THE KLEZMORIM > Bio > Support > Dr. Martin Schwartz 

Dr. Martin Schwartz with the
      instigators of the klezmer revival, David Skuse and Lev Liberman.

MARTIN SCHWARTZ IS BRILLIANT, generous, witty, a linguist and scholar — Professor of Near Eastern Studies at University of California, Berkeley — and an excellent amateur singer with a fine musical ear. Meeting him changed my life.

My search for klezmer music from 1971 onward had led down many a blind alley. After the famous box of 78-rpm discs finally turned up at the Judah Magnes Museum, more dusty discs trickled in from here and there. But Marty Schwartz was the only collector who acquired klezmer 78s en masse, systematically, and knew what he had.

In 1975-76, as The Klezmorim coalesced into a band specializing in pre-1930 Yiddish instrumental music, the concept of a collection of klezmer recordings was unheard-of. For me, David Skuse, and David Julian Gray, Marty's stack of shellac platters became El Dorado. We’d sit on his floor, ecstatically listening 'til dawn to revelatory long-lost discs of Brandwine, Kandel, the Ruminskiy Orkester... and the more we learned, the more Marty collected.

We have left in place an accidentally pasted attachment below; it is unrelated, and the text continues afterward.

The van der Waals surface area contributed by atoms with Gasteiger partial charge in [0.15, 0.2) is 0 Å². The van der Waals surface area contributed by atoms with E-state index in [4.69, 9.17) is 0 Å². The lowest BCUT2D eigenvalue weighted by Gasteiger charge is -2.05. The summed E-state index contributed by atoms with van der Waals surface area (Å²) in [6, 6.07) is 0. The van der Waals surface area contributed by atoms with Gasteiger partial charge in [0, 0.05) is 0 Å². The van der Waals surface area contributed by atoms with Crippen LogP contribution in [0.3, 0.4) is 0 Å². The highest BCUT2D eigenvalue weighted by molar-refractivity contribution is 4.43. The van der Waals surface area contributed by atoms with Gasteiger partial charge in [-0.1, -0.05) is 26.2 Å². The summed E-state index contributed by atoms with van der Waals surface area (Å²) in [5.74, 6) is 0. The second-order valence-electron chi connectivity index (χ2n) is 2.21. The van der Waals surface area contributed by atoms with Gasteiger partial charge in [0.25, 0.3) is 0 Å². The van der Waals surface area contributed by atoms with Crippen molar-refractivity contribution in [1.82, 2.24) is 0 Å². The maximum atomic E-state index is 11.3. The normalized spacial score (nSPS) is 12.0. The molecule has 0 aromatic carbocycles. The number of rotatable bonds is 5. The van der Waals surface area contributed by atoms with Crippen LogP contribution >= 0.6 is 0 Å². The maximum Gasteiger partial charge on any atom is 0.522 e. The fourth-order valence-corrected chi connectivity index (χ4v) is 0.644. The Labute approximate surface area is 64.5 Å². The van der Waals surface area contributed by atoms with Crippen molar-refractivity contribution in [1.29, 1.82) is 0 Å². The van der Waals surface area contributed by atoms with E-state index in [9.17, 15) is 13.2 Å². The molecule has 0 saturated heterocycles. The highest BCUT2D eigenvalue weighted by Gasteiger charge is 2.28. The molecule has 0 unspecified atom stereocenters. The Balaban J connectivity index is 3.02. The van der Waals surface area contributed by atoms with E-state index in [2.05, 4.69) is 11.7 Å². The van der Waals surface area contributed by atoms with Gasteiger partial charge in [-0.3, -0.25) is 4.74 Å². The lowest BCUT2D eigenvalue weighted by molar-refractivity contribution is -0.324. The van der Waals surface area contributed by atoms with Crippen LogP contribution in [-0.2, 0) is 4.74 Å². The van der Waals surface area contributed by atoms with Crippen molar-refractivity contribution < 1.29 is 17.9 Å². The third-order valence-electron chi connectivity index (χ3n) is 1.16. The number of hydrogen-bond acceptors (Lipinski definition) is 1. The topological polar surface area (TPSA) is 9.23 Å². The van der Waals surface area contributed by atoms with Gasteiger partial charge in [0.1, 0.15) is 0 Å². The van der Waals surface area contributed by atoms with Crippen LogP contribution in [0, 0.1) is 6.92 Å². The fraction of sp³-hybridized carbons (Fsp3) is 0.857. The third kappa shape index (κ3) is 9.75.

Rare-78 collectors will obsessively bloodhound a single recording for years — haunting flea markets and record-store basements, breathing ancient dust, shunning daylight. Martin is the master. His fluency in Greek, Turkish, Hebrew, Yiddish, and other tongues makes him a wizard at deciphering obscure disc labels: no easy task, given recording companies' casual misrepresentations of artists and tunes.

Since the mid-1970s, Dr. Martin Schwartz’s musical detective work has illuminated our perspective on klezmer style and repertoire. Concurrently he helped spark a revival of rembetika, the bluesy underworld music of Greek hashish hangouts. Martin’s legendary ear has pinpointed melodic variants shared by Jewish, Greek, Armenian, and Turkish musicians in cosmopolitan cities like Saloniki, Smyrna, Istanbul. He has opened many ears to these connections in his scholarly writings and reissues of historic recordings.

As The Klezmorim toured across North America and Europe disseminating the klezmer meme, we knew we’d see Marty among the audience whenever we performed back home in Berkeley. His praise was sweet because we had to earn it. When we exhibited excesses or failings as interpreters of klezmer music, his frank tutelage corrected our trajectory. Ultimately, I'd like to think he enjoyed hearing his cherished 78s brought to life.

Those all-night listening sessions at Marty’s pad ignited a musical revolution. Professor Martin Schwartz deserves honor as a pioneer, mentor, gadfly, and hero of the klezmer revival.